In those days a decree went out from Caesar Augustus that all the world should be registered. This was the first registration when Quirinius was governor of Syria. And all went to be registered, each to his own town. (Luke 2:1–3)
When did this registration for taxation occur? Why isn’t it better noted in the annuals of Judea? And why would Joseph, living in Nazareth, have to journey to the city of his ancestor of a thousand years earlier to be taxed?
For narrative reasons it is important for the author of Luke’s Gospel to place Jesus’ birth as the Passover Lamb of God in a literal manager: the symbolism of birth in a manager is too great to pass up (Luke’s Gospel), as is the symbolism of being called forth from Egypt, the representation of sin (Matthew’s Gospel). But Jesus as an infant cannot be living in Nazareth after He is redeemed according to the Law and living in a house in Bethlehem at the same time. Although it is not impossible for Mary, Joseph, and Jesus to return to Nazareth after Jesus was redeemed, then relocate to a house in Bethlehem a short while later (maybe they found a real estate bargain when they went to be taxed), it isn’t likely. It is far more likely that Luke invented where Joseph lived so he could get Jesus born in a manager as if He were a literal lamb.
But it wouldn’t have been Luke who invented this story. Luke was merely doing his best to inscribe the heteroglossia of his time, not understanding that the task he set himself was beyond the potential of words … I could have written this entire Volume Five of APA without mentioning Darrel Strickler, and even if I mentioned Darrel and told of eating pie with bloody hands, I could have not expanded the incident by giving a little explanation for why we had a pie along with us. Attempting to recreate the heteroglossia of a moment requires more than a literary skeleton of what occurred historically. Too much is left out. Too much is unavailable to a person fifty years later, let alone nineteen hundred years later. And what is omitted is what gives context to the text.
For henceforth, readers of my writings will know that a person named Darrel Strickler lived in Lincoln County Oregon in the 1960s, and they will know what I have written about Darrel. They won’t know that Darrel ran away from home when a young child, or know that Darrel was living in a logging camp near Alsea’s Five Rivers when a fellow got hurt—disemboweled—and carried to his bunk, the fellow was sewn back together with black sewing thread. The incident happened Friday night. Darrel said he laid in his bunk all day Saturday thinking about having bowels shoved back in and belly muscles and skin being sown together with regular sewing thread, and he packed up his duffle bag Sunday morning and hiked out of the camp, quitting the job when jobs were scarce; for he knew what to expect if he were hurt on the jobsite.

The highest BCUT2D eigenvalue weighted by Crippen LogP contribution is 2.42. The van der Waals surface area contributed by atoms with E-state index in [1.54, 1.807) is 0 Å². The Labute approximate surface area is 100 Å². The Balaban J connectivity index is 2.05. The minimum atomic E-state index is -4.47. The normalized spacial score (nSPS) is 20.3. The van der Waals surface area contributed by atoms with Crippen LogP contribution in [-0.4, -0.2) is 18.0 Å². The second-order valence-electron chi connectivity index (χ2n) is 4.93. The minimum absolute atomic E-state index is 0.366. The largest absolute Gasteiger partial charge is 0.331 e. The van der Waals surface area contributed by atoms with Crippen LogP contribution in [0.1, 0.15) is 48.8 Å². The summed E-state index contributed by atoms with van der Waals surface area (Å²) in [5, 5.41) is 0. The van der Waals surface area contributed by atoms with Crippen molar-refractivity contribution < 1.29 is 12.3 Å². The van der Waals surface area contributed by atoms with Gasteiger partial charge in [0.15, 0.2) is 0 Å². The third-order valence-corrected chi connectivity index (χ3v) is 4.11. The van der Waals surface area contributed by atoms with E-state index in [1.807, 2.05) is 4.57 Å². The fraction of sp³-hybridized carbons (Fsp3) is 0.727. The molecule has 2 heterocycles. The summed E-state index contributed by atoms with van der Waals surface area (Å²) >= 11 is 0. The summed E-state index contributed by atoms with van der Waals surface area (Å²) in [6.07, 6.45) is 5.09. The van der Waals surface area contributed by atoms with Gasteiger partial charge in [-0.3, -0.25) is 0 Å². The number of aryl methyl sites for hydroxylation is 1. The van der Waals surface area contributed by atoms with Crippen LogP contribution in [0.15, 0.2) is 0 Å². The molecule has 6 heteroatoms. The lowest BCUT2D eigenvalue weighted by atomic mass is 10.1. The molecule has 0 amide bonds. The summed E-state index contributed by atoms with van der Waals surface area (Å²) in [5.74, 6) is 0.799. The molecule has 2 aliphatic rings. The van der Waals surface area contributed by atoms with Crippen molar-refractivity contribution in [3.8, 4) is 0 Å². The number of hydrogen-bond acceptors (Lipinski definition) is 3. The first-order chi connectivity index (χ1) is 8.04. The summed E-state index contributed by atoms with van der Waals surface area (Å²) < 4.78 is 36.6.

I heard Darrel tell of the fellow being sewn together with black thread, but the story didn’t affect me the way it did Darrel; it couldn’t. The heteroglossia of when the incident occurred, the many voices heard in the bunk house, the tension, the urgency of the moment—all where absent from the story as Darrel told it. They were a thing of the past, a thing lost to the passage of time. And so it would have been for stories of Jesus’ crucifixion told by both eyewitnesses and by others such as the author of Luke’s Gospel who wrote as a compiler of stories.
I suspect the Passover Lamb motif that would have been embedded in the heteroglossia of mid or late 1st-Century Christianity had produced a narrative logic for a symbolic lamb-like birth the author of Luke’s Gospel couldn’t ignore—and didn’t fully understand. Endtime Christians see this type of historical literalism being attached to earthly Jerusalem by carnally-minded disciples.
When the bifurcated space-time trope isn’t understood—no one who argues for Sola Scriptura understands the bifurcated trope—a writer (an author) will not have a lamb, even the Lamb of God, born in a house, but born in a manger or in a sheepcote or in the fields of Judea. When inscribing the heteroglossia of the 1st-Century Jesus Movement, there is no reasonable way for a carnally-minded biographer to get a human child representing the Son of God logically born in a field, or in a sheep pen; thus the biographer is limited to birth in a manager.
Inscription of the star and manger birth narrative lends this motif to natural parodies, one such being the knighting of Don Quixote [the birth of the knight] who in Part 1, Chapter 2 of Don Quixote, traveled all day and found himself and his inseparable companion Rosinante tired and almost dead with hunger. Looking around to see if he could discover a castle or a sheepfold to which he might retire, the literary figure perceived that not far from the road was an inn “which was as if he had seen a star directing him to the porticoes, or palace of his redemption” (D.Q., Charles Jarvis translation). What happens to the old gentleman should be read for oneself.